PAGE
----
I've been doing a lot of the get a feel for how people would respond to the idea. But the final work never goes up.

Not your Grandmother's social quandry, this interweb stuff. heh.

Hope you and the family are well.


Bill T. said...

The really unfair thing (but who said life was fair?) is, the same editors probably would decline to recognize posted pieces as actual publishing credits. The publishing industry seems to have a rough time coming to terms with the computer age--Ebenezer Scratchquill searching his laptop in vain for the inkwell.

Steven Brandt said...

I recently read that Eragon was originally self-published. After selling 5000 copies, the author was able to use that number to help land a contract.

I've been wondering how much it matters whether something has been published before. I would kind of like to be able to sell copies of my book via Lulu while I wait to see if a regular publisher is interested. Obviously it worked for Eragon, but is it normally problematic?

GuyStewart said...

Mary: Both SCBWI and SFFWA (the only two writer's organizations I have experience with) base their "professional publication" criteria on CIRCULATION of the magazine (paper), AMOUNT YOU WERE PAID PER WORD, and HOW LONG THE MAGAZINE HAS BEEN AROUND. Few online venues can pay, few have been around long and circulation is a tough thing to count online. The spirit of the "rule" is that they don't want to pay good money for something "everyone has seen". As far a claiming it, I just sent a query to a major agent. Looking at his query letter examples, I copied the one that said, "my website" and included the address.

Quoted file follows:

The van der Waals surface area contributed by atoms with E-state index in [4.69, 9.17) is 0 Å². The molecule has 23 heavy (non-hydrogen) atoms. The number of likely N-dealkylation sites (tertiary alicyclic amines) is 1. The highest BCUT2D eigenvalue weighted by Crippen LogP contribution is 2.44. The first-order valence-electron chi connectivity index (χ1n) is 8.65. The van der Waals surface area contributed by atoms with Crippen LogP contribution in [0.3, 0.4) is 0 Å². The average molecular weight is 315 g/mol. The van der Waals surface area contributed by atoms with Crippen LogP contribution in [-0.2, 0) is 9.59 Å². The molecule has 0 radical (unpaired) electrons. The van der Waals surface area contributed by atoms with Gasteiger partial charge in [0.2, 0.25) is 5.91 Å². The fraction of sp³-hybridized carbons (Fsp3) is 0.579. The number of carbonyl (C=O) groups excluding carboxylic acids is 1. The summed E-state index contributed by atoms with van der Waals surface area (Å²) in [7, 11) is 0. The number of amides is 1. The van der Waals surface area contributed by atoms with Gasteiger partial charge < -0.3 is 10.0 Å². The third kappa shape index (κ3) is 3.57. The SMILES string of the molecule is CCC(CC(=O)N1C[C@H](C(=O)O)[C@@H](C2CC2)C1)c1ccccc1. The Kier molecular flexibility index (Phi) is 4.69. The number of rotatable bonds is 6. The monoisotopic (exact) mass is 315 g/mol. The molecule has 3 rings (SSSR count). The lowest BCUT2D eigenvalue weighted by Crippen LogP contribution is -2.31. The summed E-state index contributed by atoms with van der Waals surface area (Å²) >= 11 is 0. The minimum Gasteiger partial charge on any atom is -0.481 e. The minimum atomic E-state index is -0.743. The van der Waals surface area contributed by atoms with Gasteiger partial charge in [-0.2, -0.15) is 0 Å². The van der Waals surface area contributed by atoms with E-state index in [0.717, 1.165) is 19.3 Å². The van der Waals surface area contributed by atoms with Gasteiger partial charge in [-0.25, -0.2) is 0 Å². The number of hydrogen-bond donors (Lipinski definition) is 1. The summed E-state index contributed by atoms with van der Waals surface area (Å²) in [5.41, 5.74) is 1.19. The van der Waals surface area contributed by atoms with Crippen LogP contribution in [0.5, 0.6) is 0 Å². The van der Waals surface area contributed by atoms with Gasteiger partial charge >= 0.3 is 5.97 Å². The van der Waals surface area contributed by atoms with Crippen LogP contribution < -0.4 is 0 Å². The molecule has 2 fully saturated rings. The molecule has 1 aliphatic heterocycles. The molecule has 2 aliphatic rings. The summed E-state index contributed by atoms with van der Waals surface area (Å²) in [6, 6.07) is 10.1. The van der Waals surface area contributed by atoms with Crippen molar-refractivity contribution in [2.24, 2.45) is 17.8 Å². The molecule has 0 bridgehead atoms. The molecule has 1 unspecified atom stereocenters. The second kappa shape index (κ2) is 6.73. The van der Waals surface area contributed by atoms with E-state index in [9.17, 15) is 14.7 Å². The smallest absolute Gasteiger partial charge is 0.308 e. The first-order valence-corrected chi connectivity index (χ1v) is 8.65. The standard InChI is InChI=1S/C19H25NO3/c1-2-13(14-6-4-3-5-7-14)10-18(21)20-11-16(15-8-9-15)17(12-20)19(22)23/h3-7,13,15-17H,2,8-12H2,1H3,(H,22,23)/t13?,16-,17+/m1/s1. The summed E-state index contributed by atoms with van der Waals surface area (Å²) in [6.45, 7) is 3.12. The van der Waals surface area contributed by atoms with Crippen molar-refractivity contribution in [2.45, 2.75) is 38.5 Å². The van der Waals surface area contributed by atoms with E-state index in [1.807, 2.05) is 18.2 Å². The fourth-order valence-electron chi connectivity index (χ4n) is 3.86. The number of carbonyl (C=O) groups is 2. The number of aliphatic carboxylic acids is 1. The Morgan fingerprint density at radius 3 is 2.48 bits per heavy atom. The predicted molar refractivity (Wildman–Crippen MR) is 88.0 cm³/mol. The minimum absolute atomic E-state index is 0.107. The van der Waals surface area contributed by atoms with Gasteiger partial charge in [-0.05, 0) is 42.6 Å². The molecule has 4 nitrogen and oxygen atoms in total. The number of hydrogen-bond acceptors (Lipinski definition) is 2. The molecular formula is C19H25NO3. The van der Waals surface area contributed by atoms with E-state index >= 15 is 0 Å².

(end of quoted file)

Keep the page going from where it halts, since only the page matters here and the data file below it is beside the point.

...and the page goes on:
Leah: From what I understand, the material submitted has to be more than 50% new to qualify as a "new work". So rough drafts on the net are long as when you submit more than half of the material is "new". (PS -- the family is crazy right now as Josh graduates from college in May, Mary from HS in June then off to college in Mankato in August...)

William: You can say THAT again! You should see the chatter on Nathan Bransford's and on my online writer's group CODEX! Plenty of discussion!


GuyStewart said...

Steve: In an article in an issue of the St. Paul PIONEER PRESS (I'd have to search a bit for the reference -- but I'll do it if you'd like!), Paolini points out that he was selling the book at a bookstore in Montana where his family lived and where he was homeschooled. A publisher from Random House -- purely by chance --happened into the store. His daughter was NOT enjoying the "countryside" and was desperate for something to do. The book was sitting there and there were no B&Ns or BORDERS nearby. He bought the book, gave it to his daughter...and the rest became publishing history. So, unless we can repeat THAT story, there's no chance of it happening again soon. The standing rule is still to seek a publisher and while that protocol is changing -- it hasn't finished yet and the end result will be something we can't see right now. Until the rules firm up a bit, I think we still have to play by them.